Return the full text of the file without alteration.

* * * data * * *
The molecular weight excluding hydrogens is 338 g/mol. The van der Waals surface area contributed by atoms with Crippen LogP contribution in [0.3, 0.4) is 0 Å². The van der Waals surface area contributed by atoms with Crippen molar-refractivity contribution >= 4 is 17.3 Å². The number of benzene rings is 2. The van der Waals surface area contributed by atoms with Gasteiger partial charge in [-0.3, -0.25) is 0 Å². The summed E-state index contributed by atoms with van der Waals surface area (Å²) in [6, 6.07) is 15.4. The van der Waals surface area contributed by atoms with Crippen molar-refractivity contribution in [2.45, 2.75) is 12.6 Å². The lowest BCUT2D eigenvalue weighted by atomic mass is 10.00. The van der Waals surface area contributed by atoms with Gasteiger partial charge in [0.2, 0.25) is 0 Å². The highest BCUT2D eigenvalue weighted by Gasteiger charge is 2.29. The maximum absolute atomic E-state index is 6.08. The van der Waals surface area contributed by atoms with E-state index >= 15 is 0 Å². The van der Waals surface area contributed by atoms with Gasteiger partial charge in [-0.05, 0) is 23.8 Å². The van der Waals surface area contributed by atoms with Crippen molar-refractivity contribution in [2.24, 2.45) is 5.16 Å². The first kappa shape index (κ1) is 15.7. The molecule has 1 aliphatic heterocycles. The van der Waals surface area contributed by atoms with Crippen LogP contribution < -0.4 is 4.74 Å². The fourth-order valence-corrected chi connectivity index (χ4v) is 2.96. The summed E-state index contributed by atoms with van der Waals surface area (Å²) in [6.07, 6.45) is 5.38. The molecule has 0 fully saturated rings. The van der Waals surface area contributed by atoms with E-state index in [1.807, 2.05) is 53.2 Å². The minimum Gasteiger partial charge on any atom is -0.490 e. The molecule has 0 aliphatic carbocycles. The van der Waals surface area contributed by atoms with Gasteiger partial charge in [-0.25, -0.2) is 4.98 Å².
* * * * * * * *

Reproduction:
The molecular weight excluding hydrogens is 338 g/mol. The van der Waals surface area contributed by atoms with Crippen LogP contribution in [0.3, 0.4) is 0 Å². The van der Waals surface area contributed by atoms with Crippen molar-refractivity contribution >= 4 is 17.3 Å². The number of benzene rings is 2. The van der Waals surface area contributed by atoms with Gasteiger partial charge in [-0.3, -0.25) is 0 Å². The summed E-state index contributed by atoms with van der Waals surface area (Å²) in [6, 6.07) is 15.4. The van der Waals surface area contributed by atoms with Crippen molar-refractivity contribution in [2.45, 2.75) is 12.6 Å². The lowest BCUT2D eigenvalue weighted by atomic mass is 10.00. The van der Waals surface area contributed by atoms with Gasteiger partial charge in [0.2, 0.25) is 0 Å². The highest BCUT2D eigenvalue weighted by Gasteiger charge is 2.29. The maximum absolute atomic E-state index is 6.08. The van der Waals surface area contributed by atoms with E-state index >= 15 is 0 Å². The van der Waals surface area contributed by atoms with Gasteiger partial charge in [-0.05, 0) is 23.8 Å². The van der Waals surface area contributed by atoms with Crippen molar-refractivity contribution in [2.24, 2.45) is 5.16 Å². The first kappa shape index (κ1) is 15.7. The molecule has 1 aliphatic heterocycles. The van der Waals surface area contributed by atoms with Crippen LogP contribution < -0.4 is 4.74 Å². The fourth-order valence-corrected chi connectivity index (χ4v) is 2.96. The summed E-state index contributed by atoms with van der Waals surface area (Å²) in [6.07, 6.45) is 5.38. The molecule has 0 fully saturated rings. The van der Waals surface area contributed by atoms with E-state index in [1.807, 2.05) is 53.2 Å². The minimum Gasteiger partial charge on any atom is -0.490 e. The molecule has 0 aliphatic carbocycles. The van der Waals surface area contributed by atoms with Gasteiger partial charge in [-0.25, -0.2) is 4.98 Å².